If you’ve owned a modern vehicle for even a few years now, then you’ve likely been in a situation when servicing your vehicle and asked if you’d like to flush the vehicle’s coolant, or brake fluid, or power steering fluid and wondered why it needed to be done. You might have even questioned the idea that it’s a scam of some sort thought up by the dealership to separate you from your hard earned dollars.
This couldn’t be further from the truth!
The fluids that are in your vehicle and used by specific systems are the lifeblood of your vehicle. You get your oil changed at recommended intervals, and the other fluids are no different. Let’s start with brake fluid, since your brakes are the most important safety feature. Brake fluid is a hydraulic fluid, and hydraulic fluid is meant to handle extreme pressure. One byproduct of pressure is heat. So over time as the fluid and the metal brake lines heat up and cool down moisture begins to build within the brake lines of your vehicle. While today’s brake fluids are made to withstand moisture, if the fluid is not changed the moisture begins to affect your brake pedal by making it feel squishy and not as solid as it used to be. It can also affect the seals inside the brake calipers and, in extreme cases of neglect, begin to cause your brake lines to rot from the inside out. Add that to all of the salt your vehicle drives through here in the northeast and it’s a recipe for disaster. So that is why it is recommended you change your brake fluid at regular intervals.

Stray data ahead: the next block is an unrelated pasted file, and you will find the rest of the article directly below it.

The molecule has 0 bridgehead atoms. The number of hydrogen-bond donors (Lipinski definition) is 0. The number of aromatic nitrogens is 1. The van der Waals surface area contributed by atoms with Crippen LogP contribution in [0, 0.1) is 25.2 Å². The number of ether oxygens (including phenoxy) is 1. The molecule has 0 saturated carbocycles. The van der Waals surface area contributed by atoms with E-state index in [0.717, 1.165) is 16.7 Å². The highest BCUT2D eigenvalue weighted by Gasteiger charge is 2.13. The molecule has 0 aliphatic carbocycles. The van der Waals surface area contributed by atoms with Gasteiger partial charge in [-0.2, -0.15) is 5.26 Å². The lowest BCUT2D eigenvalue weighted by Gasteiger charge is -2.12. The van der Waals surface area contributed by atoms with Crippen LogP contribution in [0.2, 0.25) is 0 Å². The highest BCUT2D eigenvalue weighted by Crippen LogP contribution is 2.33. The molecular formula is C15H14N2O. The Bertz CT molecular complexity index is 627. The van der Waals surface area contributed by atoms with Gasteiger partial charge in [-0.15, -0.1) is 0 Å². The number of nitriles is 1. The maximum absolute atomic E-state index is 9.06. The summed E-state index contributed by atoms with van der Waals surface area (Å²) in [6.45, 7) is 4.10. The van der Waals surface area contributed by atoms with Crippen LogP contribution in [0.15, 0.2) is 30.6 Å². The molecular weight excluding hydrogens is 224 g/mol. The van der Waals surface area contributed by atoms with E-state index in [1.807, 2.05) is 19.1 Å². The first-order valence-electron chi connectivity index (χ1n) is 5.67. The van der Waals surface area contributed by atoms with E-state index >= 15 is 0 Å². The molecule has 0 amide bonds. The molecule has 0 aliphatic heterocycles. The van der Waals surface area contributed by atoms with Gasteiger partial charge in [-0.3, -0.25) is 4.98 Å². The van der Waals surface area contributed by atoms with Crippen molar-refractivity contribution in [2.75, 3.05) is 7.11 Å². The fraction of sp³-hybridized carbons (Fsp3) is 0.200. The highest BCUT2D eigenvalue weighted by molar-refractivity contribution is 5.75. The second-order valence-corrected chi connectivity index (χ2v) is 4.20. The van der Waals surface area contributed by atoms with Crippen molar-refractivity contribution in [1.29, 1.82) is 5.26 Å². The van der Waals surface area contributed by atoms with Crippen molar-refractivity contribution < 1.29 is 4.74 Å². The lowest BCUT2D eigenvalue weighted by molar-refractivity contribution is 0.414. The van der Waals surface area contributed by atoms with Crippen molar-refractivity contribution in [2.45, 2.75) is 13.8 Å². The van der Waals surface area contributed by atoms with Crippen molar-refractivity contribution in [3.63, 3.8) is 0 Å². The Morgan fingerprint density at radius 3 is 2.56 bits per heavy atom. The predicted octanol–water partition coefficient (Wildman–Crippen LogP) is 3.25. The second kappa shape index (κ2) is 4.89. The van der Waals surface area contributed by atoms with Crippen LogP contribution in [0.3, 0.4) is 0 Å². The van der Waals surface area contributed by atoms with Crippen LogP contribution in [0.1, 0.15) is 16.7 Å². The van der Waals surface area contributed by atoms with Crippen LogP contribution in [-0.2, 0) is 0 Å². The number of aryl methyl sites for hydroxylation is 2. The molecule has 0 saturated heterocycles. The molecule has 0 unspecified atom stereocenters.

But what about other fluids in the vehicle like coolant or transmission fluid? Very similar. Let’s start with coolant. Nowadays most engine coolants in late model vehicles lasts up to, and in some cases over 100,000 miles. Though it is still a good idea to have your coolant checked over time, especially if you’ve ever added water into the tank by yourself as this can introduce contaminants into your cooling system. But the main reason for flushing your cooling system is to prevent rust build up. If rust begins to build up in the cooling system is can create blockages. If cooling pathways inside the engine become blocked with rust it can cause serious damage to your engine, in some cases, catastrophic failure. So while you likely won’t need to change your coolant for at least 100,000 miles, it’s always a good idea to have it checked at a certified Chevrolet service center.
Other fluids in your vehicle like transmission fluid and/ or differential fluid are very similar to engine oil, though they will require far less regular replacement due to the nature of their chemistry. Regardless, if you plan on keeping your vehicle for an extended amount of time, it is important to follow the unique scheduled maintenance program. This will ensure your vehicle runs issue free for years to come. Karl Chevrolet is here to answer any and all of your Chevrolet vehicle service questions. Feel free to contact us to discuss any and all maintenance questions you might have.